So, what now?  As Paul Gilding wrote in The Great Disruption, this is the time to choose what kind of person we want to be. Will we choose to get involved and help each other? From my experience mentoring groups for Northwest Earth Institute, I would say that once we wrap our heads around a situation, most of us want to DO something. In a recent article in the New York Times, authors Auden Schendler and Andrew P. Jones had this to say:

“There should be no shortage of motivation. Solving climate change presents humanity with the opportunity to save civilization from collapse and create aspects of what the Rev. Dr. Martin Luther King Jr. called “the beloved community.” The work would endow our lives with some of the oldest and most numinous aspirations of humankind: leading a good life; treating our neighbors well; imbuing our short existence with timeless ideas like grace, dignity, respect, tolerance and love. The climate struggle embodies the essence of what it means to be human, which is that we strive for the divine.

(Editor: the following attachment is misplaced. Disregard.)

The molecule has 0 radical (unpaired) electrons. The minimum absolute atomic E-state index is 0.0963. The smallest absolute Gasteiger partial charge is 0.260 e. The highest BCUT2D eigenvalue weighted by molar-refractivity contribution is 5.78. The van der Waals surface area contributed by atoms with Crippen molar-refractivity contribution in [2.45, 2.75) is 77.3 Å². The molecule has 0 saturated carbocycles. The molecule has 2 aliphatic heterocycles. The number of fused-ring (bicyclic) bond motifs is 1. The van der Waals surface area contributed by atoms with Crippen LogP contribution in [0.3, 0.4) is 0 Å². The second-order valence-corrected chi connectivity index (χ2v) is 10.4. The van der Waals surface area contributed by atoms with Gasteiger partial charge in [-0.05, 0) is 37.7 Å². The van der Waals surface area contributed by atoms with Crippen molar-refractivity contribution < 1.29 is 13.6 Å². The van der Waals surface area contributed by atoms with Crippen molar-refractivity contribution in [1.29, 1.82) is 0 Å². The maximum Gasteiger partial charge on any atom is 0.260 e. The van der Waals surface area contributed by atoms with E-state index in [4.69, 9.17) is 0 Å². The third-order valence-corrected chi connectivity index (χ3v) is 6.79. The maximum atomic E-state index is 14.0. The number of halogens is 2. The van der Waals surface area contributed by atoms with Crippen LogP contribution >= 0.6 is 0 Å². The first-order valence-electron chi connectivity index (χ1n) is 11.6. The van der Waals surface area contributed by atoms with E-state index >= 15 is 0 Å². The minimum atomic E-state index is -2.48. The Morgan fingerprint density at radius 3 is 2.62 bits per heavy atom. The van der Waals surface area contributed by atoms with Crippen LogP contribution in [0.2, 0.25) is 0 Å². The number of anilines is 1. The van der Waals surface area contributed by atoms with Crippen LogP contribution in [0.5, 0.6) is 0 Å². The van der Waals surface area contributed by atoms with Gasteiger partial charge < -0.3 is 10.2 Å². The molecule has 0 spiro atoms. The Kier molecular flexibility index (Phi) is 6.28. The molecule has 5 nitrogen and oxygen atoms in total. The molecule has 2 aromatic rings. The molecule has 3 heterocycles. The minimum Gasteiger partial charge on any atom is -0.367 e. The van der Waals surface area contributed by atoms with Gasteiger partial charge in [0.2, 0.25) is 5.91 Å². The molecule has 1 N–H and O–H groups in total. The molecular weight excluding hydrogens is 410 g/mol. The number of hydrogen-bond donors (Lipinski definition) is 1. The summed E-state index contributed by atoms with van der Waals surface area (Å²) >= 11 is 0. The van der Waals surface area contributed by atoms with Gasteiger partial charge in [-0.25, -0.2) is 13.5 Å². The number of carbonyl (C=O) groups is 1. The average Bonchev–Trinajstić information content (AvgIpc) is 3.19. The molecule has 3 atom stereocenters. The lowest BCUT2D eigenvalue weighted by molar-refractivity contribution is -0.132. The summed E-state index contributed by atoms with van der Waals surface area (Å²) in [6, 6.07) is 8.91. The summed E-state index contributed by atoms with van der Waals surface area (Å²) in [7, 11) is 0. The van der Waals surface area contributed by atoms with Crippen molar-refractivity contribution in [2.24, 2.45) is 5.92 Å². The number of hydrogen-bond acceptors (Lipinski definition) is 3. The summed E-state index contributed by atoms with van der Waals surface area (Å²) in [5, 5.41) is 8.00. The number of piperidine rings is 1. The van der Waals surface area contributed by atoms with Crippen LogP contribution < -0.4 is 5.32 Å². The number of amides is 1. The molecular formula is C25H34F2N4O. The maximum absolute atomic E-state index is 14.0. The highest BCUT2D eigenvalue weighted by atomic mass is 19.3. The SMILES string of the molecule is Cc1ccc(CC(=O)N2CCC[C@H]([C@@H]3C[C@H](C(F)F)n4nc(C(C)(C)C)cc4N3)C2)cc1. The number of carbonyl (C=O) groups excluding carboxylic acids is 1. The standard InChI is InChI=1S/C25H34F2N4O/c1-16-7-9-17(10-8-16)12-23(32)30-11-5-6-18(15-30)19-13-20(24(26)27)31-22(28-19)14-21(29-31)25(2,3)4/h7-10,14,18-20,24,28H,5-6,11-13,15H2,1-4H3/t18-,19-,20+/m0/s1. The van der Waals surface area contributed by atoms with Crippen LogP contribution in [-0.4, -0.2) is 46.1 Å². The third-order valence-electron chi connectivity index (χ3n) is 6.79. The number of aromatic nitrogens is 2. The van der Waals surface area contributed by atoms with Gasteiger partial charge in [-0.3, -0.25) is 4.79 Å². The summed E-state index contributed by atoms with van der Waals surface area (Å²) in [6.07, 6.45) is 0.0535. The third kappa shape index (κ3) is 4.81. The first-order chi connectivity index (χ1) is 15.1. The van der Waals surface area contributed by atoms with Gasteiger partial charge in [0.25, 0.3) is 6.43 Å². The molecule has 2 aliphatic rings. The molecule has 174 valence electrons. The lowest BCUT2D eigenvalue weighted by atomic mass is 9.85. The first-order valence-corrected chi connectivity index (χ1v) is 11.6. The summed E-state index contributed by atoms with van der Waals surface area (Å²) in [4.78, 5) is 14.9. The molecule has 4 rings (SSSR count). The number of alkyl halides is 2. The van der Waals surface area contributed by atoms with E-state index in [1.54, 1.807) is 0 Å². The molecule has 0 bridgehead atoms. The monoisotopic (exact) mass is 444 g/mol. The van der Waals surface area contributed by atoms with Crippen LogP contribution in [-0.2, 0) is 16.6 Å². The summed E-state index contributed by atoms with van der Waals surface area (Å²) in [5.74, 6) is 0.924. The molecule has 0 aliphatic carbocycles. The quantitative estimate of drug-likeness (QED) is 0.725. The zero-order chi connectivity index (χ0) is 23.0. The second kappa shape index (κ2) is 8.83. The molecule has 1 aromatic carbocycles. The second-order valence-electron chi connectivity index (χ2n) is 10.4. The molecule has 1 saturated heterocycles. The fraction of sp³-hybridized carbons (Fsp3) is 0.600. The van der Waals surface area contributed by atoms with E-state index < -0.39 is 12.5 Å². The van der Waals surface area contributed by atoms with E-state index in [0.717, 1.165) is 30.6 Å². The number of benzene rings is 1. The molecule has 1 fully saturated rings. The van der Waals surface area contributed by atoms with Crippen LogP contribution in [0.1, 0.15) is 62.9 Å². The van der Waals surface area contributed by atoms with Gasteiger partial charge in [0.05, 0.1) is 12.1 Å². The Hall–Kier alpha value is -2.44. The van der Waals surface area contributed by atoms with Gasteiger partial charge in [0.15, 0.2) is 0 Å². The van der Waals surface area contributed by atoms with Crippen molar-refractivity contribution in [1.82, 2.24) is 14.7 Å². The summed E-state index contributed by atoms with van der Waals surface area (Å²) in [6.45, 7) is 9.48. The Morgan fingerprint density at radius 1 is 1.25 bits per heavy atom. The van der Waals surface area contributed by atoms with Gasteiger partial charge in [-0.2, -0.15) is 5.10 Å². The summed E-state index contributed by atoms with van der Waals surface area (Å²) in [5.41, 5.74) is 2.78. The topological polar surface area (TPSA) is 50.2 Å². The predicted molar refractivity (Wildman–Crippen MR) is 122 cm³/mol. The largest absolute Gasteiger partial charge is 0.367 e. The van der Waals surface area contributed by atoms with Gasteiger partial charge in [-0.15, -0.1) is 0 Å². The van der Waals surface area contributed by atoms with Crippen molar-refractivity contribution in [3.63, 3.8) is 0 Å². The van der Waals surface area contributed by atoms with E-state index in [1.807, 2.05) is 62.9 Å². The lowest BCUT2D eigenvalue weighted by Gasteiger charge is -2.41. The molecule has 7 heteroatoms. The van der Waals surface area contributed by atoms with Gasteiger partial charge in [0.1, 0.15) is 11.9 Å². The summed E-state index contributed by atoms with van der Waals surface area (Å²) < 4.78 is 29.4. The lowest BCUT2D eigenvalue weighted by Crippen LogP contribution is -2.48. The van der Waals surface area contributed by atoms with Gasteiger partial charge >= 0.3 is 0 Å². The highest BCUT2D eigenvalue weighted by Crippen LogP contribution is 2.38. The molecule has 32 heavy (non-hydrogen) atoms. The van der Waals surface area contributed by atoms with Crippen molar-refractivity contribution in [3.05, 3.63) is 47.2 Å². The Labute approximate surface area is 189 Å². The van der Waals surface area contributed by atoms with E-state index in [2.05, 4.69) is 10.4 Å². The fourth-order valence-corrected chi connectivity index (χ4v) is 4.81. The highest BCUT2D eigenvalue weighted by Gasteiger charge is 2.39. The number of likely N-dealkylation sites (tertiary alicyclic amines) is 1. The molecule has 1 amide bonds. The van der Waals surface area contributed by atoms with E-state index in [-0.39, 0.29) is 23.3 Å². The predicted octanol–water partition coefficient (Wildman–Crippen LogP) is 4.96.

Perhaps the rewards of solving climate change are so compelling, so nurturing and so natural a piece of the human soul that we can’t help but do it. https://www.nytimes.com/2018/10/06/opinion/sunday/climate-change-global-warming.html?fbclid=IwAR3Ejo91SKr_NF92rpGiLSDnTgBOKGt_zBjpkStgOvnMqMpXKOYWnq8cUD0


I love the use of “the beloved community”. What is more beloved than all that you hold dear? I remember when we had the floods in 1996, and the Willamette River tumbled over the seawall in downtown Portland. Folks came from all over the area to put out the sandbags to hold back the water. We can – and we must – come together again just like we did then.